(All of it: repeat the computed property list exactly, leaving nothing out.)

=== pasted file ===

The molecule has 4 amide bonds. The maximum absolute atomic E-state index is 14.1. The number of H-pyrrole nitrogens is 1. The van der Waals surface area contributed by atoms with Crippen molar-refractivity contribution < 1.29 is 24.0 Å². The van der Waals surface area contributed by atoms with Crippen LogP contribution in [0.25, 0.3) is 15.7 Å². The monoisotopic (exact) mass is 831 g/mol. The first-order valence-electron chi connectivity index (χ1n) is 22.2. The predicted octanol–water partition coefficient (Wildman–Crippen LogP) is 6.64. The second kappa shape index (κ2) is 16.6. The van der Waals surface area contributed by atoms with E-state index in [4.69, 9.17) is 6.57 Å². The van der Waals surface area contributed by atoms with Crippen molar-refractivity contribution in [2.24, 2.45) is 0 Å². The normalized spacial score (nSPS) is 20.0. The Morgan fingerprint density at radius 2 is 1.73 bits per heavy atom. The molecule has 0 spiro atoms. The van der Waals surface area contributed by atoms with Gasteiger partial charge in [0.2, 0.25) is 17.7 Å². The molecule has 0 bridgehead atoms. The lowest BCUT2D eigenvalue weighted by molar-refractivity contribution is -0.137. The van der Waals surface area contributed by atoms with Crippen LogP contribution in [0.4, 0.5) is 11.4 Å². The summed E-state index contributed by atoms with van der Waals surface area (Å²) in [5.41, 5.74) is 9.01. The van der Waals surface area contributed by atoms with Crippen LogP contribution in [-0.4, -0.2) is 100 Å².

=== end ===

The molecule has 4 amide bonds. The maximum absolute atomic E-state index is 14.1. The number of H-pyrrole nitrogens is 1. The van der Waals surface area contributed by atoms with Crippen molar-refractivity contribution < 1.29 is 24.0 Å². The van der Waals surface area contributed by atoms with Crippen LogP contribution in [0.25, 0.3) is 15.7 Å². The monoisotopic (exact) mass is 831 g/mol. The first-order valence-electron chi connectivity index (χ1n) is 22.2. The predicted octanol–water partition coefficient (Wildman–Crippen LogP) is 6.64. The second kappa shape index (κ2) is 16.6. The van der Waals surface area contributed by atoms with E-state index in [4.69, 9.17) is 6.57 Å². The van der Waals surface area contributed by atoms with Crippen molar-refractivity contribution in [2.24, 2.45) is 0 Å². The normalized spacial score (nSPS) is 20.0. The Morgan fingerprint density at radius 2 is 1.73 bits per heavy atom. The molecule has 0 spiro atoms. The van der Waals surface area contributed by atoms with Gasteiger partial charge in [0.2, 0.25) is 17.7 Å². The molecule has 0 bridgehead atoms. The lowest BCUT2D eigenvalue weighted by molar-refractivity contribution is -0.137. The van der Waals surface area contributed by atoms with Crippen LogP contribution in [0.4, 0.5) is 11.4 Å². The summed E-state index contributed by atoms with van der Waals surface area (Å²) in [5.41, 5.74) is 9.01. The van der Waals surface area contributed by atoms with Crippen LogP contribution in [-0.4, -0.2) is 100 Å².